NICOLAS KEMPER (M.Arch I, ’16)
Seeing the two most recent issues on the shelves of the AA bookstore in London last week reminded me that Perspecta – the Yale Architectural Journal – is a publication with global reach which can call upon almost anyone in the architecture world to step up and write. Unfortunately, it is not doing a particularly good job when it asks us to step up and edit.
Currently students – typically second years – form teams, come up with a theme represented by a word or phrase, draft a list of potential contributors and the articles they might write, graphik it, and submit the proposal to the Perspecta board the Monday after spring break. The board then conducts interviews with most of the teams, held back to back on a Friday morning, immediately after which they announce a winner. Then, unpaid, the team works together for the next three years to publish their issue, which is typically released two years after their graduation. They check in with the same board – at the same meeting – once a year. The launch party is in New York.
This process has some significant flaws.
First, nobody knows what the process is: there is no information session or FAQ sent out. By consequence the process is – typical for our school – opaque. The deliverables are left undefined, and the administration does not make past proposals available, so the advantage is to those who can find past teams and their proposals. Groups are expected to schedule one on one meetings with as many of the faculty board members as possible – Dean Stern, Keller Easterling, Peggy Deamer, Alan Plattus, and Sheila de Bretteville – in order to pitch their proposals.
Second, the process itself is profoundly anti-intellectual. Competing teams take the ideas in architecture about which they are most excited and then stew on them, in absolute secrecy, sucked in by the false charms of opacity. With the completion of the competition, only the names of the winners are announced: the winning proposal itself is kept secret. More than that, when asked to publish last year’s proposals, the board prohibited it, leaving germs of promising ideas to die on the vine, never exposed to the healthy light of a community-wide conversation.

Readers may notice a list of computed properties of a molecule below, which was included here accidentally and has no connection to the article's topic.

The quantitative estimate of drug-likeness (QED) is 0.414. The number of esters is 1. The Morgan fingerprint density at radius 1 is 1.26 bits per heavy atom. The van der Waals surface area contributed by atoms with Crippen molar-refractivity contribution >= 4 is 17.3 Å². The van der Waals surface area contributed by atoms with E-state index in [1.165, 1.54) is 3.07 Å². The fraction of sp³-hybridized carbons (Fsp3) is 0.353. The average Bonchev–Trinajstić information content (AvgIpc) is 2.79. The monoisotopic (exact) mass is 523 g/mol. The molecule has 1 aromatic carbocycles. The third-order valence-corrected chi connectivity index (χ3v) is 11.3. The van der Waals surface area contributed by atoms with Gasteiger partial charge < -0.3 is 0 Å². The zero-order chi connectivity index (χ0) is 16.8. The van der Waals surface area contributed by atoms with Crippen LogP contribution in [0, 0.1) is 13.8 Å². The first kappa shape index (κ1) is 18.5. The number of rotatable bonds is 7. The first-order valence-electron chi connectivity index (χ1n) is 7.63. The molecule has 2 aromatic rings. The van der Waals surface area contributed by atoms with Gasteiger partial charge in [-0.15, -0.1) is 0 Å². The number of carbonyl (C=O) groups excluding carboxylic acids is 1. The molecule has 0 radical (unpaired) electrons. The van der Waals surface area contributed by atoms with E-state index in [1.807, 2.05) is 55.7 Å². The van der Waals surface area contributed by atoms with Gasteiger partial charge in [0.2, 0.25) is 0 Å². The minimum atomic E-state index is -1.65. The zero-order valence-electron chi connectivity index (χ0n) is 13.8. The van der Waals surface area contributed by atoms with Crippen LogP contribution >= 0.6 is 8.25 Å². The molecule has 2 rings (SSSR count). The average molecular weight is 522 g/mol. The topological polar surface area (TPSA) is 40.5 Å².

Once the board announces the winners, those selected do most of their work after they graduate, leaving Perspecta – for all of its merits – with little more than the most fleeting connection to the life and discourse of our school. Copies – its typical print run is 2000 – are expensive, the content is hard to access online, and no one enrolled knows the editors.
We can do better. We should have a publication which gives a platform to emerging voices and ideas in the field of architecture, while providing a forum for students at the school to hone their editing skills and engage with those intellectuals and ideas. It should be a model of transparency closely knit into the intellectual life of our school. We should expend our energies finding the best possible contributors and editing their pieces to be as strong as possible – hard work – not out-maneuvering each other to decide who gets to edit.
The model for how to make a student run academic journal of consequence is out there. Our peers at the law school have managed to make their publication, the Yale Law Journal, the most prestigious and influential law journal – not even student law journal, but law journal, in the country. The YLJ is a complex and well-established institution with its own flaws, but we could learn a few things from them – for one, their production schedule is less than a year, more than a hundred students are involved, and nobody edits after graduating.
What is to be done? Dante Furioso, one of the editors of Perspecta 51, proposes the following: strike. Until the board commits to working with the student body to seriously reform the publication, no one submits a proposal.
In the meantime, we do not need to wait to think about how to bring the students back into this country’s oldest student-edited architectural journal. We could start brainstorming next week. Let’s call a Perspecta meeting.